Gastroparesis means “stomach paralysis.” It is a condition that causes the stomach to empty much more slowly than normal. This can cause you to feel full after barely eating. It can also cause stomach bloating, nausea, vomiting, and abdominal pain, greatly interfering with quality of life.
Restrictive eating related to anorexia can cause gastroparesis. This can impact treatment and recovery for the eating disorder. Even if someone wants to eat more, it will be difficult to do so without managing gastroparesis.
What Is Gastroparesis?
As a disorder that slows down or stops the movement of food from your stomach to your small intestine, gastroparesis is also called delayed stomach emptying.
With gastroparesis, your stomach muscles do not work as they should. They are not able to properly grind down the food you eat into small enough pieces to then push them through to your small intestine for further digestion.
The food sits in the stomach longer and does not move through as quickly as it should. For example, after ingesting food, only about 10% should be left in the stomach after four hours. In someone with gastroparesis, as much as half can remain.
Gastroparesis can cause these symptoms:
- Feeling full after eating very little
- Abdominal pain
- Inability to participate in normal activities due to stomach fullness
Does Anorexia Cause Gastroparesis?
A variety of issues and conditions can contribute to the onset of gastroparesis, which can include the following:
- Gastric surgery
- Autoimmune disorders
- Connective tissue disorders
- Neurologic disorders
- Some medications
People with eating disorders are at higher risk for gastroparesis.
Anorexia can cause gastroparesis, as the stomach can struggle to digest food properly after being deprived of proper nutrients for a prolonged period of time. People with anorexia will restrict food and calories. Starvation can cause a range of digestive issues, including symptoms of gastroparesis.
Anorexia can also make gastroparesis worse. People with a history of an eating disorder and gastroparesis can still have full stomach contents and uncomfortable feelings of fullness that interfere with daily life functioning for as long as four hours after eating as opposed to the more typical two hours.
What Are the Dangers of Gastroparesis?
Gastroparesis can interfere with daily life functioning as it can make you feel overly full and sick. It can also interfere with your ability to eat even if you are trying to recover from anorexia.
Some of the complications of gastroparesis can include the following:
- Malnutrition and poor absorption of nutrients
- Dehydration from repeated vomiting
- Drastic weight loss
- Difficulty regulating blood sugar (glucose) levels
- Bezoars (partially digested food that collects in the stomach), which can lead to gastrointestinal tract blockages
- Lower quality of life
Someone in recovery from anorexia may have a tougher time maintaining a healthy weight with gastroparesis. It can complicate treatment and lead to unintentional relapse.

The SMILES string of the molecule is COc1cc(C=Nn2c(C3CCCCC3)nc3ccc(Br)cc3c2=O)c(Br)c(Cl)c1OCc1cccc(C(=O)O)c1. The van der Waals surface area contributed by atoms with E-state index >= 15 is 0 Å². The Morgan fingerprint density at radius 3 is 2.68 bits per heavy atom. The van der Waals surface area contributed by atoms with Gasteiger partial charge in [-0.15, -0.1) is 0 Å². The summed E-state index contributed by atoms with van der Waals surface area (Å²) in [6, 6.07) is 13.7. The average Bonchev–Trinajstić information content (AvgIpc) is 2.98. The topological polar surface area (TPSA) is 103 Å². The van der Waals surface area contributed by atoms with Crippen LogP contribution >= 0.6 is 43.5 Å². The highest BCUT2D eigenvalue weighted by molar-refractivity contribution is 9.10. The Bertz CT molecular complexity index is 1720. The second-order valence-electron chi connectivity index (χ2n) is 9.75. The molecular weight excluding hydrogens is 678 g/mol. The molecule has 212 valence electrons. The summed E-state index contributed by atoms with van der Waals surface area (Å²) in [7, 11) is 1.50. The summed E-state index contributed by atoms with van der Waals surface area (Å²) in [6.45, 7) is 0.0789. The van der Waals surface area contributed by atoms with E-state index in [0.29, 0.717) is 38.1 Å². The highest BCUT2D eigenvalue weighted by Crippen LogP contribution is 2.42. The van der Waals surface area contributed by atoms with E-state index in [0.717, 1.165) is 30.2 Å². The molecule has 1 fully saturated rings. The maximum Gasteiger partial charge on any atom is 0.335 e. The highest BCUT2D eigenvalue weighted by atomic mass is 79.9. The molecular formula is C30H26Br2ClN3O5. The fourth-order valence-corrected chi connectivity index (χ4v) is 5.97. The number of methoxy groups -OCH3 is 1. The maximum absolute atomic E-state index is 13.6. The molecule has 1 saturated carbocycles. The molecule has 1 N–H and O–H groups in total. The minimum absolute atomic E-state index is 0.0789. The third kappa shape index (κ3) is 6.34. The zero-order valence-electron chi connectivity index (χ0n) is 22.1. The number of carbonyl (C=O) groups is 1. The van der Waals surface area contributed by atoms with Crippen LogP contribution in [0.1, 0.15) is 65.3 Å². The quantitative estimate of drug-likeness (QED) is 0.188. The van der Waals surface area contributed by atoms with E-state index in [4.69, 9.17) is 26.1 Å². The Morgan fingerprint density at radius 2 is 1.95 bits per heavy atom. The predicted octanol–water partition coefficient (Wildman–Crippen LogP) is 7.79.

With gastroparesis, you can feel full without eating much. This can make it more difficult to put weight back on and maintain an appropriate weight for one’s age and height.
Is Gastroparesis Treatable?
Gastroparesis requires medical treatment.
It will be treated based on its severity and the presence of additional disorders. For example, if diabetes is also involved, blood glucose levels will have to be managed and monitored more closely.
Medications and surgical interventions can help to treat gastroparesis. It can also be helpful to do the following:
- Eat smaller, nutritious meals more often.
- Prioritize foods that are low in fiber and fat.
- Drink a lot of water.
- Try soft foods that are well cooked.
- Chew slowly and thoroughly.
How to Find Treatment for Anorexia
When gastroparesis and anorexia co-occur, a specialized treatment program is necessary. Medical management of the conditions as well as behavioral therapies and counseling sessions will be necessary to achieve stability and support recovery.
You can find anorexia treatment by checking with your primary care provider for referrals. You can also ask your insurance company for providers that are in-network for you, or contact the NEDA helpline for information and referrals.
- Avoidant/Restrictive Food Intake Disorder Symptoms are Frequent in Patients Presenting for Symptoms of Gastroparesis. (July 2020). Neurogastroenterology and Motility.
- Definition & Facts for Gastroparesis. (January 2018). National Institute of Diabetes and Digestive Kidney Diseases (NIDDK).
- Recognizing and Effectively Treating Gastroparesis. (December 2018). U.S. Pharmacist.https://www.nationaleatingdisorders.org/blog/new-dsm-5-binge-eating-disorder
- History of Eating Disorder in Patients with Gastroparesis Symptoms: More Severe Postprandial Fullness and Delayed Gastric Emptying. (October 2018). The American Journal of Gastroenterology.
- Contact the Helpline. (2022). National Eating Disorders Association (NEDA).